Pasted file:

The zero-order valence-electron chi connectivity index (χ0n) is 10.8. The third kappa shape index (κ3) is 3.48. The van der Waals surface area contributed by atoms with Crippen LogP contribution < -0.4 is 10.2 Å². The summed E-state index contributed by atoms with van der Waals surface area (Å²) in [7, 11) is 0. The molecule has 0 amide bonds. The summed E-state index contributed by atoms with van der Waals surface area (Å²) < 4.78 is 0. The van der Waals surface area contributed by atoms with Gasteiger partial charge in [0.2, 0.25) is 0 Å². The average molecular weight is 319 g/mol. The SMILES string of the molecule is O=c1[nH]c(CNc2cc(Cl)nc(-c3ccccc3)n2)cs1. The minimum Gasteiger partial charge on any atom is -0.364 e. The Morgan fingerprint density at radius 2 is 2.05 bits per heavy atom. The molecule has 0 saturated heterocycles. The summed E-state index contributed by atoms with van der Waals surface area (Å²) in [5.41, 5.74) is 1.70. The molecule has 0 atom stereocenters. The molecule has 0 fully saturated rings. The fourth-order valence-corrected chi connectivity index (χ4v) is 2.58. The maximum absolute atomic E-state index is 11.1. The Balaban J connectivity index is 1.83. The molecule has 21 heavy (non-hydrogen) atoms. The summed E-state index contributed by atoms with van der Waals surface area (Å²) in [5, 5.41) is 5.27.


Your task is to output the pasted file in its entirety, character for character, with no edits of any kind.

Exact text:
The zero-order valence-electron chi connectivity index (χ0n) is 10.8. The third kappa shape index (κ3) is 3.48. The van der Waals surface area contributed by atoms with Crippen LogP contribution < -0.4 is 10.2 Å². The summed E-state index contributed by atoms with van der Waals surface area (Å²) in [7, 11) is 0. The molecule has 0 amide bonds. The summed E-state index contributed by atoms with van der Waals surface area (Å²) < 4.78 is 0. The van der Waals surface area contributed by atoms with Gasteiger partial charge in [0.2, 0.25) is 0 Å². The average molecular weight is 319 g/mol. The SMILES string of the molecule is O=c1[nH]c(CNc2cc(Cl)nc(-c3ccccc3)n2)cs1. The minimum Gasteiger partial charge on any atom is -0.364 e. The Morgan fingerprint density at radius 2 is 2.05 bits per heavy atom. The molecule has 0 saturated heterocycles. The summed E-state index contributed by atoms with van der Waals surface area (Å²) in [5.41, 5.74) is 1.70. The molecule has 0 atom stereocenters. The molecule has 0 fully saturated rings. The fourth-order valence-corrected chi connectivity index (χ4v) is 2.58. The maximum absolute atomic E-state index is 11.1. The Balaban J connectivity index is 1.83. The molecule has 21 heavy (non-hydrogen) atoms. The summed E-state index contributed by atoms with van der Waals surface area (Å²) in [5, 5.41) is 5.27.